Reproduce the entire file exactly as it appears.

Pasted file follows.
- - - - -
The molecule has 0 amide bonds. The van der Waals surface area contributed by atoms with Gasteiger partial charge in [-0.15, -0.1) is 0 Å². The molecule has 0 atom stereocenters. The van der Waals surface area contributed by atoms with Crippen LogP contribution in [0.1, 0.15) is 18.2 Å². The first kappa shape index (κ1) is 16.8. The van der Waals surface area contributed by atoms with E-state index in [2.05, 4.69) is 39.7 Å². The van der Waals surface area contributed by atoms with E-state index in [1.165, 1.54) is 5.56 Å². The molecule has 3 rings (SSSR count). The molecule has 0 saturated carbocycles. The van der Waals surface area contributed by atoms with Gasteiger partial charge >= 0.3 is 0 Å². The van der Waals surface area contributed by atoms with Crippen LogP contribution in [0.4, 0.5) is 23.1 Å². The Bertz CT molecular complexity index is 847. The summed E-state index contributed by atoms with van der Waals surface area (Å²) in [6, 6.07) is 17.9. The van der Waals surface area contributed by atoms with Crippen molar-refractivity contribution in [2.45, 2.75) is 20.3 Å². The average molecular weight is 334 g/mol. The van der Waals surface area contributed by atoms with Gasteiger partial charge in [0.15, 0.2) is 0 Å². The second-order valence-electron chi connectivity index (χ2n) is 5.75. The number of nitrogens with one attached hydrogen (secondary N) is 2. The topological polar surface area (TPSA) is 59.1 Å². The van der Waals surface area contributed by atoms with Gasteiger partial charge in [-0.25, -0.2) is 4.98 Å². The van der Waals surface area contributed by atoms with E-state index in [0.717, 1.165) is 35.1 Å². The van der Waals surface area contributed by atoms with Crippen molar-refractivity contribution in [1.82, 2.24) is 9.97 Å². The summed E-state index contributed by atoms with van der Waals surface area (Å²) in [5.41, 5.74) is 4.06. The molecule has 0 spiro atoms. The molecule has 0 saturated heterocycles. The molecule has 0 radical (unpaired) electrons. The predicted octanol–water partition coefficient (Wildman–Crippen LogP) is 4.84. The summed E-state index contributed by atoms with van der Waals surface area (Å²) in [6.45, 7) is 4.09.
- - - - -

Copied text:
The molecule has 0 amide bonds. The van der Waals surface area contributed by atoms with Gasteiger partial charge in [-0.15, -0.1) is 0 Å². The molecule has 0 atom stereocenters. The van der Waals surface area contributed by atoms with Crippen LogP contribution in [0.1, 0.15) is 18.2 Å². The first kappa shape index (κ1) is 16.8. The van der Waals surface area contributed by atoms with E-state index in [2.05, 4.69) is 39.7 Å². The van der Waals surface area contributed by atoms with E-state index in [1.165, 1.54) is 5.56 Å². The molecule has 3 rings (SSSR count). The molecule has 0 saturated carbocycles. The van der Waals surface area contributed by atoms with Gasteiger partial charge >= 0.3 is 0 Å². The van der Waals surface area contributed by atoms with Crippen LogP contribution in [0.4, 0.5) is 23.1 Å². The Bertz CT molecular complexity index is 847. The summed E-state index contributed by atoms with van der Waals surface area (Å²) in [6, 6.07) is 17.9. The van der Waals surface area contributed by atoms with Crippen molar-refractivity contribution in [2.45, 2.75) is 20.3 Å². The average molecular weight is 334 g/mol. The van der Waals surface area contributed by atoms with Gasteiger partial charge in [0.15, 0.2) is 0 Å². The second-order valence-electron chi connectivity index (χ2n) is 5.75. The number of nitrogens with one attached hydrogen (secondary N) is 2. The topological polar surface area (TPSA) is 59.1 Å². The van der Waals surface area contributed by atoms with Gasteiger partial charge in [-0.25, -0.2) is 4.98 Å². The van der Waals surface area contributed by atoms with E-state index in [0.717, 1.165) is 35.1 Å². The van der Waals surface area contributed by atoms with Crippen molar-refractivity contribution in [1.82, 2.24) is 9.97 Å². The summed E-state index contributed by atoms with van der Waals surface area (Å²) in [5.41, 5.74) is 4.06. The molecule has 0 spiro atoms. The molecule has 0 saturated heterocycles. The molecule has 0 radical (unpaired) electrons. The predicted octanol–water partition coefficient (Wildman–Crippen LogP) is 4.84. The summed E-state index contributed by atoms with van der Waals surface area (Å²) in [6.45, 7) is 4.09.